This Week’s Birthdays (January 25 – 31)

Happy Birthday this week to:

Jan 25

1915 ● Ewan MacColl → Influential Brit folk revival singer, songwriter, poet and producer, wrote Grammy-winning “The First Time Ever I Saw Your Face” for Roberta Flack (#1, 1972), died on 10/22/1989 from complications following heart surgery
1931 ● Stig Anderson → Songwriter, producer and manager for Swede superstar pop-rock ABBA, co-wrote several of their biggest hits, including “Dancing Queen” (#1, 1977), died of a heart attack on 9/12/1997
1934 ● Phil Ramone → Innovative, Grammy-winning recording engineer, record producer, violin prodigy, composer and founder of A&R Recording, Inc. studios in New York, which engineered and produced records for dozens of top pop and rock artists from Aretha Franklin to Paul McCartney and Stevie Wonder, died from a brain aneurysm on 3/30/2013
1938 ● Etta James (Jamesetta Hawkins) → Versatile Grammy-winning blues, gospel, R&B/soul and jazz singer, “Tell Mama” (#23, R&B #10, 1968) and the enduring ballad “At Last” (#47, R&B #2, 1961), died on 1/20/2012 from complications of leukemia
1949 ● John Cooper Clarke → The “Bard of Salford”, performance poet laureate of the punk movement, “Gimmix” (UK #39, 1979), opened tours for the Sex Pistols, Buzzcocks and Elvis Costello, continues to contribute to poetry journals
1950 ● Michael Cotten → Synthesizers for camp-rock pop-rock satirists The Tubes, “She’s A Beauty” (#10, 1978)
1953 ● Malcolm Green → Drummer for New Wave pop-rock Split Enz, “I Got You” (UK #12, 1980)
1956 ● Andy Cox → Guitarist and co-founder of ska revivalist mixed-race The English Beat in 1978, then moved with bandmates to form Fine Young Cannibals, “She Drives Me Crazy” (#1, 1989)
1958 ● Gary Tibbs → Actor and journeyman bass guitarist for Roxy Music, The Vibrators, post-punk New Wave glam-pop Adam & The Ants, “Goody Two Shoes” (#12, 1982), Code Blue and The Fixx
1962 ● Peter Coyle → Vocals for New Wave/New Romantic pop-rock The Lotus Eaters, “The First Picture Of You” (UK #15, 1983), solo
1963 ● Carl Fysh → Vocalist for Brit soul/pop boy band Brother Beyond, “The Harder I Try” (UK #2, 1988)
1971 ● China Wing Kantner → Daughter of Jefferson AirplaneGrace Slick and Paul Kantner, TV and film actress, former MTV VJ
1973 ● Chris Wilkie → Guitarist and vocals for electro-dance-dream pop Dubstar, “Stars” (UK #15, 1996)
1977 ● Christian Ingebrigtsen → Vocals for Brit-Norwegian pop-rock boy band A1, “Same Old Brand New You” (UK #1, 2000)
1981 ● Alicia Keys (Alicia Auguello Cook) → Nine-time Grammy-winning R&B/neo-soul singer, “Fallin'” (#1, 2001) and ten other Top 40 hits, TV and film actress, philanthropist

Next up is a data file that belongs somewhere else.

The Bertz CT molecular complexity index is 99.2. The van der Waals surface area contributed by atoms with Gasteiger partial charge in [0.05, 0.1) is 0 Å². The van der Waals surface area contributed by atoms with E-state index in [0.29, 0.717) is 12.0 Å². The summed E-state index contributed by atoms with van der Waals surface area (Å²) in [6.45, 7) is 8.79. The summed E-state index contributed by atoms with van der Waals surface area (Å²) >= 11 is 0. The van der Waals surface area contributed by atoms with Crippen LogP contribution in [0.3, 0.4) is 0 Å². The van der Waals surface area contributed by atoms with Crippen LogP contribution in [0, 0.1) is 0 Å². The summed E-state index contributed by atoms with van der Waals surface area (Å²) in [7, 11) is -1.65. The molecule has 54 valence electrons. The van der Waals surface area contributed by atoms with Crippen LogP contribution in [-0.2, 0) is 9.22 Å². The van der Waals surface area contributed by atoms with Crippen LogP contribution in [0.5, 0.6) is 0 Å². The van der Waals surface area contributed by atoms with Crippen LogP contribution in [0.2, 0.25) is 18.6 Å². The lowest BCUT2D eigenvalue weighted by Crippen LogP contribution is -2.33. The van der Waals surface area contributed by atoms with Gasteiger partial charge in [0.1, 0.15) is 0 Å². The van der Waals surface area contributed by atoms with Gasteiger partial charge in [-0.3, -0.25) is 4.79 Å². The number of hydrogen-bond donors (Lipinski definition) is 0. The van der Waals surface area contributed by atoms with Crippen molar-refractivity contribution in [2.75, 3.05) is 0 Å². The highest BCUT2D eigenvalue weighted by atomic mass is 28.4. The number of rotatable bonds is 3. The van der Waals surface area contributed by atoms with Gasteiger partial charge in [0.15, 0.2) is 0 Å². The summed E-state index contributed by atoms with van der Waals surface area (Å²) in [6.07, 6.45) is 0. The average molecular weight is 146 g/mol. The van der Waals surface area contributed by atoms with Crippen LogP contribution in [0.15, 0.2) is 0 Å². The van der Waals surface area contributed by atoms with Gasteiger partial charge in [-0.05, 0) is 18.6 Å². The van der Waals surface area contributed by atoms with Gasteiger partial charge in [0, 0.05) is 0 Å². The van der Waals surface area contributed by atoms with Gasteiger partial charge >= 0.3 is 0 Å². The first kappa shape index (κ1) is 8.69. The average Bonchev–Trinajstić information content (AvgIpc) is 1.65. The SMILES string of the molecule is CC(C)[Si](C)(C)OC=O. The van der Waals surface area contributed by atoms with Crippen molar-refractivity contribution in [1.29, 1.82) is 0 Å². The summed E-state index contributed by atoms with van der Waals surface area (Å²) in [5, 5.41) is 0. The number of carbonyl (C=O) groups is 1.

Jan 26

1926 ● Ronnie Hilton (Adrian Hill) → Brit 50s pop crooner, “No Other Love” (UK #1, 1956) plus 21 other Top 40 hits during the onslaught of rock ‘n’ doll, BBC radio host of the weekly show Sounds of the Fifties, died of a stroke on 2/21/2001
1934 ● Huey “Piano” Smith → New Orleans “good time” R&B/rock ‘n roll pianist, “Rockin’ Pneumonia” (R&B #5, 1957), wrote and played on Frankie Ford‘s “Sea Cruise” (#14, 1959)
1937 ● Alison Steele (Ceil Loman) → Pioneering DJ known as “The Night Bird” on archetypical progressive rock station WNEW-fm (New York) from 1967 to 1979, inspiration for Jimi Hendrix‘s “Night Bird Flying,” music writer, producer and CNN correspondent, died from stomach cancer on 9/27/1995
1945 ● Ashley “Tyger” Hutchings → Bassist for renowned Brit folk-rock revival bands Fairport Convention, “Si Tu Dos Partir” (UK #21, 1969) and Steeleye Span, “All Around My Hat” (UK #5, 1975)
1946 ● Deon Jackson → R&B/soul singer and songwriter, “Love Makes The World Go ‘Round” (#11, 1966)
1948 ● Laurence Gordon “Corky” Laing → Drummer for power rock trio Mountain, “Mississippi Queen” (#21, 1970), then West, Bruce & Laing, solo and collaborations
1949 ● Derek Holt → Guitar and keyboards for Brit blues-rock Climax Blues Band, “Couldn’t Get It Right” (#3, 1977)
1951 ● Andy Hummell → Bassist in quintessential power pop cult band Big Star, “September Gurls” (1974, Rolling Stone #178), died from cancer on 7/19/2010
1951 ● David Briggs → Guitarist and songwriter for Aussie pop/rockers Little River Band, wrote “Lonesome Loser” (#6, 1979), now recording engineer and producer
1953 ● Lucinda Williams → Underappreciated country-folk-roots rock singer and songwriter, “Car Wheels On A Gravel Road” (1998) from the Grammy-winning album of the same name